Alex Banayan: What’s cool about the third door is that it’s not a recipe for success. It’s a mindset. And so, it plays out differently in everyone’s life like a great example is Steven Spielberg. His biggest dream, when he was growing up, was to become a film director and he worked hard, applied to film school, and got rejected. But, of course, he was persistent, and he actually applied again a second time. And he got rejected again. And I would see that’s where like 99% of people normally stop but he decided to take his film education into his own hands. So, he applied, you know, he went to a community college in Los Angeles, so he could just be in the vicinity of his dream. And he went to Universal Studios, Hollywood, the famous theme park in LA and there’s this ride, which gives you sort of like a backstage tour of the Universal Theme Park and the Universal Theme Studio, the Universal Film Lot.
So, Spielberg is on this tour bus. He’s 19 years old. And the tour bus is going around the film studio, and he jumps off the tour bus, hides in a bathroom, waits for the bus to drive away and starts walking around the lot. And about an hour later, he bumps into this old man, you know, this older gentleman named Chuck Silvers, who is the Head of the Universal Library, the Universal Television Library. And this man sees this like young teenager, you know, wandering by himself. He says, “What are you doing here?” and this young 19-year-old tells him, “You know, it’s my biggest dream to be a director.” He tells him the truth that he was on the bus, he jumped off, and they end up talking for like an hour. And at the end of the conversation, Chuck Silvers asked Spielberg, “How would you like to come back on the lot the next couple days?” Spielberg goes, “You know, that would be a dream.” So, Chuck Silvers wrote him a three-day pass. And Spielberg goes the first day and the second day and the third day and then on the fourth day, Spielberg comes, you know, dressed in a suit, carrying his dad’s briefcase, and he walks right up to the security entrance, throws a hand up in the air, waves at the guard and just yells out, “Hey, Scotty,” and the guard just waves back and Spielberg walks right in.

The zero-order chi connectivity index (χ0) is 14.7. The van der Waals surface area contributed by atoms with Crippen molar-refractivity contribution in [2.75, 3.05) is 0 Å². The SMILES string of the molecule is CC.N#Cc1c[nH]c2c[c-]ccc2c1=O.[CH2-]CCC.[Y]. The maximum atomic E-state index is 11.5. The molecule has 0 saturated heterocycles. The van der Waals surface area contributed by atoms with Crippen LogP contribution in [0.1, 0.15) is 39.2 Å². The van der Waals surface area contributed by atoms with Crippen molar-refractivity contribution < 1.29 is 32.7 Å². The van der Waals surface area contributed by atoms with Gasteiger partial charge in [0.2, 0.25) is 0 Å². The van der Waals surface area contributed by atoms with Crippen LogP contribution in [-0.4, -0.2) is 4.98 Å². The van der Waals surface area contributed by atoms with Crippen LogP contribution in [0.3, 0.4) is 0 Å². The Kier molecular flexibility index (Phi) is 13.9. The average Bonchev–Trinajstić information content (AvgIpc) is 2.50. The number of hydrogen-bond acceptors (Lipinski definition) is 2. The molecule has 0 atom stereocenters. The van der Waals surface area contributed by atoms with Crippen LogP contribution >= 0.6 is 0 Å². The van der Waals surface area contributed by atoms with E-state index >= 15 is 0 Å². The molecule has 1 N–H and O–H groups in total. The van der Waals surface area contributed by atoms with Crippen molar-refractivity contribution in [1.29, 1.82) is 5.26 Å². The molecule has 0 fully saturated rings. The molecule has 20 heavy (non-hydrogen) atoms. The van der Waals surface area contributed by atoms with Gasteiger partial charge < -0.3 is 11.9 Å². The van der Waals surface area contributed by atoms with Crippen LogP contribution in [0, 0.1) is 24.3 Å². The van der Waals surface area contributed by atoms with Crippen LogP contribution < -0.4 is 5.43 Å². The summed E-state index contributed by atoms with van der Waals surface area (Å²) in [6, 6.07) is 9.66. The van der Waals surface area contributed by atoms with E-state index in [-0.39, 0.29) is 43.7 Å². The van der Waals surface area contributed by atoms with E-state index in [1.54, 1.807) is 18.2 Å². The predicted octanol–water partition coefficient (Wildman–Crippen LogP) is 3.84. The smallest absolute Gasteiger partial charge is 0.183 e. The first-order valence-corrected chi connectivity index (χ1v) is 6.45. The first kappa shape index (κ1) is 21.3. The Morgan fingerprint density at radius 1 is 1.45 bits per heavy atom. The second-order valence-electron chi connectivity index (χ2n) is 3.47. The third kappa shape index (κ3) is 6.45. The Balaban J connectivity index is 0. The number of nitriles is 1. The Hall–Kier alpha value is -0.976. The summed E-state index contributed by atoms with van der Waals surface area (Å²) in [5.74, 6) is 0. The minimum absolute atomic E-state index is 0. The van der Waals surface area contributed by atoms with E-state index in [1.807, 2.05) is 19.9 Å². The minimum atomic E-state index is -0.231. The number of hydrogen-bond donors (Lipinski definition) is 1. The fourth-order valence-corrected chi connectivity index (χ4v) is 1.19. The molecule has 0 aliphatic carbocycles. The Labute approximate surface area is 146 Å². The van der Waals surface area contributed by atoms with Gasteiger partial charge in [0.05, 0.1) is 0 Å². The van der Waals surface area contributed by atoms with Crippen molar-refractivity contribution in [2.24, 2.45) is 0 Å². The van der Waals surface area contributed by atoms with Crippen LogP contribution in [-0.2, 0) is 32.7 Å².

And he starts doing this over and over and over again. And, you know, for months, he’s sneaking into editing bays, going into sound stages, asking actors and directors out to lunch. And he’s literally taking his film education to his own hands and he’s absorbing all the knowledge he can. He’s meeting all these people. And after a few months of this stuff, you know, pretty much every day he’s being thrown out by security at some point. And after a few months, Chuck Silvers slowly becomes Spielberg’s mentor, and he gave him some very important advice. He said, “Look, there has to be a point in your life where you stop schmoozing and you actually create something of quality that you have to show. Don’t come back to the lot until you have a short film that you’re really proud of.” And Spielberg took that very hard advice to heart and he spent months grueling over the directing and editing of a short 22-minute film called Amblin. And he finally went back to Chuck Silvers and showed him this movie and Chuck Silvers watched it and it was so good, a single tear fell down his cheek.